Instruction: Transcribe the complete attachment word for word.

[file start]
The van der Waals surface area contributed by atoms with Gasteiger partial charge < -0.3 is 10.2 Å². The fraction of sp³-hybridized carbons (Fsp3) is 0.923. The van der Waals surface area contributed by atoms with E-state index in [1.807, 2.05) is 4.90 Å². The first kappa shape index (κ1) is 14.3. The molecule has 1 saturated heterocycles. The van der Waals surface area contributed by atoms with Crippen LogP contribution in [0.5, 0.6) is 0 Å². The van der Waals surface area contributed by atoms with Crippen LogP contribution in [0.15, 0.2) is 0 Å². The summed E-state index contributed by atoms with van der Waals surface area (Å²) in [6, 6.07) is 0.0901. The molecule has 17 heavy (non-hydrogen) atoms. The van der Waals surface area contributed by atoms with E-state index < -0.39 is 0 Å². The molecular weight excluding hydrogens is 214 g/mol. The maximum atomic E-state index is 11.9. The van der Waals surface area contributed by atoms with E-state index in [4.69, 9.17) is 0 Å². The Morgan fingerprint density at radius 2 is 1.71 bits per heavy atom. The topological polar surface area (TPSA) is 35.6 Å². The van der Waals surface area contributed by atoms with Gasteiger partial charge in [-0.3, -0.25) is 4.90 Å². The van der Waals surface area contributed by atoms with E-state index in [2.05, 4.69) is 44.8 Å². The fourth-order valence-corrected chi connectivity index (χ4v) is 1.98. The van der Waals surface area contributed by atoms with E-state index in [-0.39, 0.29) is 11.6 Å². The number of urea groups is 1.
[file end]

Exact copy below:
The van der Waals surface area contributed by atoms with Gasteiger partial charge < -0.3 is 10.2 Å². The fraction of sp³-hybridized carbons (Fsp3) is 0.923. The van der Waals surface area contributed by atoms with E-state index in [1.807, 2.05) is 4.90 Å². The first kappa shape index (κ1) is 14.3. The molecule has 1 saturated heterocycles. The van der Waals surface area contributed by atoms with Crippen LogP contribution in [0.5, 0.6) is 0 Å². The van der Waals surface area contributed by atoms with Crippen LogP contribution in [0.15, 0.2) is 0 Å². The summed E-state index contributed by atoms with van der Waals surface area (Å²) in [6, 6.07) is 0.0901. The molecule has 17 heavy (non-hydrogen) atoms. The van der Waals surface area contributed by atoms with E-state index < -0.39 is 0 Å². The molecular weight excluding hydrogens is 214 g/mol. The maximum atomic E-state index is 11.9. The van der Waals surface area contributed by atoms with E-state index in [4.69, 9.17) is 0 Å². The Morgan fingerprint density at radius 2 is 1.71 bits per heavy atom. The topological polar surface area (TPSA) is 35.6 Å². The van der Waals surface area contributed by atoms with Gasteiger partial charge in [-0.3, -0.25) is 4.90 Å². The van der Waals surface area contributed by atoms with E-state index in [2.05, 4.69) is 44.8 Å². The fourth-order valence-corrected chi connectivity index (χ4v) is 1.98. The van der Waals surface area contributed by atoms with E-state index in [-0.39, 0.29) is 11.6 Å². The number of urea groups is 1.